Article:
Monday, August 02, 2010

How I'm Getting Through a 'New Normal' Job Search, pt 1.

I have begun a very quiet job search.
(Though, how quiet is it when I'm talking about it on my blog?)

This is the first time I've begun a search while in a current position and it feels different; rather than feel relaxed and carefree, there is an urgency that didn't exist before. Before, my job search had always been precipitated by a monstrous external event like a lay off; back then, I'd reconnect with a recruiter (this was when I was in admin) and within a month or two, I'd have a handful of interviews and then have a job.

This time, I'm searching in anticipation of a monstrous external event.  To be honest, if anyone is working in direct service non profit, I think now is the time to start translating your non profit experience into a private enterprise context where you can.  (Especially if you live in a state with a horrific state budget and the human services sector is looking at big cuts, like California or Illinois.) In Illinois, at my Large Women's Non Profit, we are anticipating at least another 10-20% budget reduction, if not higher. In my position, I represent pure overhead - I am on the bubble.

So I need to get ahead of that, if I can.

Job searching while panicked is never pretty - or effective. Currently, the average length of a successful search is 9 months. My self-imposed deadline is much tighter than that. To hold off the panic as long as possible, I've begun to apply some of same techniques of my job to my current search:

Landscape Assessment - Who do I know? What opportunities are out there? What opportunites aren't out there, yet, but I need to be positioned for? Where do I want to go? How long do I realistically have for this search?

Qualifying/Cultivating Targets - What is the quality of my network? Which is the faster, most efficient path toward a new opportunity? Who are the people who will give me needed guidance and/or leads, or other information? Who will I need to 'tickle' in order to let them know I'm out here, and what will these conversations need to sound/look like? What do my targeted orgs lack that I'm willing to contribute?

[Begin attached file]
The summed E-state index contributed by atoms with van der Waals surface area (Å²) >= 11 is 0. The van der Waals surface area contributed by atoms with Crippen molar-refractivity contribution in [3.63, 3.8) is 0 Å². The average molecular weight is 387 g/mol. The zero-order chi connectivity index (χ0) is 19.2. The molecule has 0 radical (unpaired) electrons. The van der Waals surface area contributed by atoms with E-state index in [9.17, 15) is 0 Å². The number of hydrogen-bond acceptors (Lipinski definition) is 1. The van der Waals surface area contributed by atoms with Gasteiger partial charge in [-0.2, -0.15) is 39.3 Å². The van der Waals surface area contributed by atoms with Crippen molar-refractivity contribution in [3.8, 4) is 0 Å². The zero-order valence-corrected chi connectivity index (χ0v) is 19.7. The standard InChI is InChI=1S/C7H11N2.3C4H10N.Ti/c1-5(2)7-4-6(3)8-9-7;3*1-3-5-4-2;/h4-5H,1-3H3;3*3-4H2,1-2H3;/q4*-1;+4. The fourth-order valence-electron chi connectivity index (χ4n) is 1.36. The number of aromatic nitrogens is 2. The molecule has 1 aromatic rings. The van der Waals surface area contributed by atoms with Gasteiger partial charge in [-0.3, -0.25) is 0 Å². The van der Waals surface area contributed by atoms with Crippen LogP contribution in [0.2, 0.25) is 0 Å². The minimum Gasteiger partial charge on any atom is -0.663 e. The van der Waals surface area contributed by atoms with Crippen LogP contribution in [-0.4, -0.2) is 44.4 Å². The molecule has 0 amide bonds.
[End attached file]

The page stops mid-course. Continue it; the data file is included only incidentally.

Making the Ask - What exactly do I need to ask my network? More than contacts (or referealls to other contacts), what information do I need to adk for in order to make my search more targeted? What is my messaging?

I don't pretend that being well-prepared is all one needs. By no means.  But the hardest thing about job searching is the mental game. It is so easy to become dispirited and filled with disappointment, and being organized (for me) is a way to keep the search focused, measurable and targeted.  I do not want to reach the place where I'm sending my resume everywhere.

Other things I've done to be organized and systematic about my approach:
On Google Docs, I've created spreadsheets, contact sheets, strategic relationship maps.
And I'm constantly revising my resume. 

The most important thing I'm doing (it's a constant process of navel gazing):
Really asking myself what I want my professional future to become.  Who do I want to be now?
What is the stretch opportunity?
What are the values I want this next move to embody?

More on that later, though.

How are you handling the 'New Normal' Job Search?


ArtemisWinter (Diana) said...

I've only been technically unemployed (underemployed, actually, as I still have my pays-nearly-nothing part-time adjunct position) only since mid-May, but have been searching for a new full time position for almost a year. I moved from Chicago to Grand Rapids, MI in late August of 2009, and started searching for jobs then. I'm an attorney, and have broad experience, a solid resume, and impeccable references. It doesn't matter. I have had a mere handful of interviews in the past year. For a long time there were very few listings at all (and I'm looking at all avenues: Firm, corporate, public interest, government, academic - I have targeted resumes for different types of listings). Now I'm starting to see a few more listings, but it's still sparse. I network almost everywhere I go, reach out to any and all contacts I have, and try to keep my head up It's disheartening at best, and soul sucking at worst.

Anonymous said...

I have nothing positive to say. I was briefly underemployed and have now been unemployed for two years. I was a new college grad, so I have few skills to market. I've applied to jobs where I have legitimate experience but haven't even received an interview. I've blanketed ANY job I might be want with resumes, I've constantly reworked my resume and cover letter, and I've exhausted the small network I have. I'm truly at a loss.